·
Registered
Joined
·
279 Posts
Discussion Starter · #8 ·
Thanks Gus I'll have to look into marine tex.. I did reglass my canoe with some polly gel coat..that was a job.. but I don't do that much glass work. Never have in reality, I'm just a hobby gunsmith.. and I haven't shot high power in years..so no real need.. but I'm basically out of Accuglass now.. I think this bedding will help my buddies rifle out.. that rear lug needed a place to sit.. I built my M14's back when they were cheaper...to build.. bedded a few..I may build one more with a forged receiver.. but the price of the parts these days, is getting out of my price range.. I did order a parts kit from the CMP and I'll post results in a new thread.. but short story is..the parts I got were well used..not sure that is a good deal. B2B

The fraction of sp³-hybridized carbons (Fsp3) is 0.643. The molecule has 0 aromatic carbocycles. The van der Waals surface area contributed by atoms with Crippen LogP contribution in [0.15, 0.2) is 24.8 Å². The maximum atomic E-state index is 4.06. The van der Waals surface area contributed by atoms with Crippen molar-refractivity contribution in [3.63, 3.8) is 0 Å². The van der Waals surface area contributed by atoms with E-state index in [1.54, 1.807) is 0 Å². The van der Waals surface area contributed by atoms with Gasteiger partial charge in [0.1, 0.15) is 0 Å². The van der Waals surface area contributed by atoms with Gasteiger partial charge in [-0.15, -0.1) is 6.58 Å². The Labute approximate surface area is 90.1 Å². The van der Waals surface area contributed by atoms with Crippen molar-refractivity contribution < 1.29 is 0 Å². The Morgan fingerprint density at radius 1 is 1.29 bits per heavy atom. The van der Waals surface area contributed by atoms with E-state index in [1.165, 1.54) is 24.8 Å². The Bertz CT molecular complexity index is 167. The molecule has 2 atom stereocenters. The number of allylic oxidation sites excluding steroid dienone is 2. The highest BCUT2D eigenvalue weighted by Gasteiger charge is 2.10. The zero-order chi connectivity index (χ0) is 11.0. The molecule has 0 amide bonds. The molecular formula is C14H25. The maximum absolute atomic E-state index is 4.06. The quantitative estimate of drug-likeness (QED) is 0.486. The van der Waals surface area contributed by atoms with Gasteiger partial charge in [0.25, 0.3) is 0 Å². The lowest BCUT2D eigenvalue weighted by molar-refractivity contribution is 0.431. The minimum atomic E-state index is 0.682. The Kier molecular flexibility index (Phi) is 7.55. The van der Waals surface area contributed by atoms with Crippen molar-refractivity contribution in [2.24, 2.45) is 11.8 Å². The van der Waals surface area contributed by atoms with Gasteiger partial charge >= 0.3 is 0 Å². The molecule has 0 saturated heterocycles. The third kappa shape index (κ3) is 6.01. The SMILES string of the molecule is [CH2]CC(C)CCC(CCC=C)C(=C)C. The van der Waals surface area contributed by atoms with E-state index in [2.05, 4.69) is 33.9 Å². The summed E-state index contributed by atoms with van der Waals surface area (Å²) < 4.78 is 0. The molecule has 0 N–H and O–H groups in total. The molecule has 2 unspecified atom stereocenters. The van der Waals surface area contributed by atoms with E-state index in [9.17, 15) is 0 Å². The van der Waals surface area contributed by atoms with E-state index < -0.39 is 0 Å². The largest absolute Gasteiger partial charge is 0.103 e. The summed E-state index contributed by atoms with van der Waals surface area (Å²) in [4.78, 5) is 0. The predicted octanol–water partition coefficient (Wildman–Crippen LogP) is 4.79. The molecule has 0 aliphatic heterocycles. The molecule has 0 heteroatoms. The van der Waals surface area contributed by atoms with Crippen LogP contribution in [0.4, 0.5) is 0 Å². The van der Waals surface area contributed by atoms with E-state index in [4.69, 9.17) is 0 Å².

·
Registered
Joined
·
38 Posts
Gus

I have never used Marine Tex for bedding but have for automotive repairs. I have used Accraglass with aluminum and steel powder for several bedding jobs on Rem 700s and after 15 years on my pet rifle, I have seen no deteriation of the bedding with the steel bed. I understand that an M1A or M14 are different critters and have not bedded one. Is there something about the Marine Tex that holds up better with the recoil pulse?? Can one mix the steel/alum powder with the M/T. Have you used/ can you recomend this with M/T or Accra on a M1A?? As said, I have not bed a M1A and I hate to do a job twice, but I have both on hand and can go either way. As with anyone I tend to go with what I have the experience with. Is there an aspect the M/T is better????
 
1 - 9 of 9 Posts
Top